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Journal Addiction calls for action on alcohol and NCD

An editorial by Robin Room, Jürgen Rehm and Charles Parry in the journal Addiction points to the September High Level Meeting of the United Nations General Assembly as an occasion to remedy the relative lack of action on alcohol in reducing the burden of Non Communicable Diseases (NCD).

The Addiction editorial by Robin Room, Jürgen Rehm and Charles Parry point out that this year the United Nations General Assembly sessions,will hold a special session on non-communicable diseases (NCDs), emphasizing the importance of addressing such diseases in order to reduce the global burden of illness.

Together with smoking, diet and physical inactivity, consumption of alcohol is among the four most important risk factors for non-communicable disease (NCD). Alcohol consumption, especially heavy consumption, impacts on cancer, liver cirrhosis and stroke. To reduce the burden of NCD, effective alcohol policies should be implemented locally, nationally and internationally, argues the authors.

They claim that the case for increased priority being given to act on alcohol to address NCDs and other public health concerns is now very strong. In this context, the relative lack of action on alcohol is increasingly indefensible. The September meeting at the United Nations is an occasion for remedying this, and for taking concrete steps to increase the resources at the international level devoted to alcohol policy issues.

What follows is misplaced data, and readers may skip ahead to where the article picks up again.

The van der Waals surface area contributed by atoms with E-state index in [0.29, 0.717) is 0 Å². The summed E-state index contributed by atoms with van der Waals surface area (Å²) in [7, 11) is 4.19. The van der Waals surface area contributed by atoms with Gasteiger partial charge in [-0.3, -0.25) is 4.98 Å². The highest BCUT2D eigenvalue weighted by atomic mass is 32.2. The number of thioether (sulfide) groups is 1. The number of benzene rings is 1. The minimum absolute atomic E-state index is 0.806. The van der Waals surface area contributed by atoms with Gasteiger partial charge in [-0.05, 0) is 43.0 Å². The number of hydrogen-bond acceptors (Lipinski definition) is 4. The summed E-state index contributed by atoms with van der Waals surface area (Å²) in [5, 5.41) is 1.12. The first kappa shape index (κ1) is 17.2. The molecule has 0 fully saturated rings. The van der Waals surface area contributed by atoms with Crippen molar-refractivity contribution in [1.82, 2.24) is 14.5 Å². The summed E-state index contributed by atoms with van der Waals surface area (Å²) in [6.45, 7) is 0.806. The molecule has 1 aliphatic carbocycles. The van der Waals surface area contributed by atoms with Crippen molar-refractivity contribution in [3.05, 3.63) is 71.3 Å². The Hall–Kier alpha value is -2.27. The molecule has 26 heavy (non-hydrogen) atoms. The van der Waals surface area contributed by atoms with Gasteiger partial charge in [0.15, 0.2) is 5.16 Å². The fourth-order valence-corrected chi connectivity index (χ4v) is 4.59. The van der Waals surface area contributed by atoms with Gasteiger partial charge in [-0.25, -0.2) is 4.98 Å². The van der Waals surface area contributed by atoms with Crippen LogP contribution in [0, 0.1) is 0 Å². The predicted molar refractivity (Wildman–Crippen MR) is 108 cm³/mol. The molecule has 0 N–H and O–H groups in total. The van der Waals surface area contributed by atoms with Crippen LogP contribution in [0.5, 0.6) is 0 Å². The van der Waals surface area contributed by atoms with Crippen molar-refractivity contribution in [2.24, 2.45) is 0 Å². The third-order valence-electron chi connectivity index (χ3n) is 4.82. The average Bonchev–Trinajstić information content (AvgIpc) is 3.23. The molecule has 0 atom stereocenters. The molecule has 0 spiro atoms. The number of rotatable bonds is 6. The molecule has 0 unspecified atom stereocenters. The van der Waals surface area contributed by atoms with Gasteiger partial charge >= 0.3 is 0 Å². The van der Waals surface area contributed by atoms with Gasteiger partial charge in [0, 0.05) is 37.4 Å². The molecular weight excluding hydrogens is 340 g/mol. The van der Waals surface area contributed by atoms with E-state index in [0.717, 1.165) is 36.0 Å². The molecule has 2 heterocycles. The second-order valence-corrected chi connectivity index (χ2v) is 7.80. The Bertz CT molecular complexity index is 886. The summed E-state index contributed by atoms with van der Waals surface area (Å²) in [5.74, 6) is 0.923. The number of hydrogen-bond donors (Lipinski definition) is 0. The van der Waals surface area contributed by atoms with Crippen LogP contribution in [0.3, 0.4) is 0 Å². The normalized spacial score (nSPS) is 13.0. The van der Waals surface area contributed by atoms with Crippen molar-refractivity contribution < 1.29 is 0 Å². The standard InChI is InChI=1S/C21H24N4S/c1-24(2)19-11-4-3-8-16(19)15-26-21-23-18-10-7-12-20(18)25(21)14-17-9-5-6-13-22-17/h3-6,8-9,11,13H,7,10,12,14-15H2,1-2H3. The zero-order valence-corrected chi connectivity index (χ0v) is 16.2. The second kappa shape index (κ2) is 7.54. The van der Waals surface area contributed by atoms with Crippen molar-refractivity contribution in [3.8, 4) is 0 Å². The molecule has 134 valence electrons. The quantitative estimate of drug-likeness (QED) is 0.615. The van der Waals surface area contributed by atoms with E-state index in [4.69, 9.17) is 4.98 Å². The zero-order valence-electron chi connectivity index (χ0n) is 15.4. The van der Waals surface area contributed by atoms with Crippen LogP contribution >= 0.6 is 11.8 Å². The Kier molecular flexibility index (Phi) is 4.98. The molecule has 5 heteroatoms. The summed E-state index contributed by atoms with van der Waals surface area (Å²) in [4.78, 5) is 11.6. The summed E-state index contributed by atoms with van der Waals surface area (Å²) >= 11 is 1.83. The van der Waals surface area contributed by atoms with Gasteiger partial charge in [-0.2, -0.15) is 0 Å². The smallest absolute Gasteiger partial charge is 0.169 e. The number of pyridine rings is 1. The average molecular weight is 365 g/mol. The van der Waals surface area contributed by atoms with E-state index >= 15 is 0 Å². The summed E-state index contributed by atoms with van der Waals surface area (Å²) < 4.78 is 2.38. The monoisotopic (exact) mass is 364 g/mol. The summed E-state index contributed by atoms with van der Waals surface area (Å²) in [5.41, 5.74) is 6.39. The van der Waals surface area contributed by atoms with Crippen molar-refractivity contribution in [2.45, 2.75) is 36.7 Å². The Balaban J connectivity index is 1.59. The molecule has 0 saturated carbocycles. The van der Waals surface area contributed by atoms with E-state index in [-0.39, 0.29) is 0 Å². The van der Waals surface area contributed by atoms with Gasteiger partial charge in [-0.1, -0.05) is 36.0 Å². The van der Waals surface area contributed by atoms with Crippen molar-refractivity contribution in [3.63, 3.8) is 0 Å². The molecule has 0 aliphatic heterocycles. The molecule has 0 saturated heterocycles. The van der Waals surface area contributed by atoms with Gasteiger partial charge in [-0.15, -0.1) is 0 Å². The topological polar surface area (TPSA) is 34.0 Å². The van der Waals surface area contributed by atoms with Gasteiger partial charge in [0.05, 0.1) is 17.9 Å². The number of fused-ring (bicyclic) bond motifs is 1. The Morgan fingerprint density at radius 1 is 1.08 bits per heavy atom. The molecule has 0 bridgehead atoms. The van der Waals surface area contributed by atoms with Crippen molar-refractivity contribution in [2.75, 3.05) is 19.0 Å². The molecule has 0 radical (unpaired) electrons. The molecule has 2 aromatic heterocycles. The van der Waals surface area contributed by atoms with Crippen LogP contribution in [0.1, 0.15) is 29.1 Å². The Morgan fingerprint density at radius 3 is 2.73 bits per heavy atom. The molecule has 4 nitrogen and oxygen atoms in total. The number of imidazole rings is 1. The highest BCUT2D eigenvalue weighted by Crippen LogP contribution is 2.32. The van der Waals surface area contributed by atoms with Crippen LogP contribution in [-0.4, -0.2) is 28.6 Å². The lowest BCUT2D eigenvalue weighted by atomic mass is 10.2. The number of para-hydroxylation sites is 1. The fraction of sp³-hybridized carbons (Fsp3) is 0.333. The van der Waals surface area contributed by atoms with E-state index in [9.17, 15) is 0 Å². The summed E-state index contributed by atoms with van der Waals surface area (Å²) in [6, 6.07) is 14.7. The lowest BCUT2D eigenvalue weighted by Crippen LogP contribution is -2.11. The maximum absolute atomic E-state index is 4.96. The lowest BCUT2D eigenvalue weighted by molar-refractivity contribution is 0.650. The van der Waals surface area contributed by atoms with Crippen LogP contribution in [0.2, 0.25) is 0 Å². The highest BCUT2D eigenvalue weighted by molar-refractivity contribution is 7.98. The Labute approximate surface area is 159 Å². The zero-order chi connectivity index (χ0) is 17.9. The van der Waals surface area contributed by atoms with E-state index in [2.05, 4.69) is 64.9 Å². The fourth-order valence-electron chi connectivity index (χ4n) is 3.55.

The editorial is available free on the Addiction web site:
Robin Room, Jürgen Rehm and Charles Parry: Alcohol and non-communicable diseases (NCDs): time for a serious international public health effort, Addiction,Volume 106, Issue 9,

Also in Addiction Charles Parry, Jayadeep Patra and Jürgen Rehm has written an article: Alcohol consumption and non-communicable diseases: epidemiology and policy implications. The article is available for subscribers online prior to being published in the printed journal.

Parry, Patra and Rehm conclude by pointing out that the strong links between alcohol and Non-Communicable Diseases support calls by WHO to implement evidence-based strategies to reduce harmful use of alcohol.

The authors have examined the relationships between different patterns of alcohol consumption and various non-communicable disease (NCD) outcomes, as well as estimates of the overall impact of alcohol consumption on global mortality and burden of disease. The authors have found a strong link between alcohol and NCDs, particularly cancer, cardiovascular disease, liver disease, pancreatitis and diabetes.

Alcohol is causally linked (to varying degrees) to eight different cancers, with the risk increasing with the volume consumed. Similarly alcohol use is detrimentally related to many cardiovascular outcomes, including hypertension, haemorrhagic stroke and atrial fibrillation. For other cardiovascular outcomes the relationship is more complex. Alcohol is furthermore linked to various forms of liver disease (particularly with fatty liver, alcoholic hepatitis and cirrhosis) and pancreatitis. For diabetes the relationship is also complex.
 
The abstract is available on the Addiction web site:
Charles Parry, Jayadeep Patra and Jürgen Rehm: Alcohol consumption and non-communicable diseases: epidemiology and policy implications, Addiction, Accepted Article (published online for future issues)

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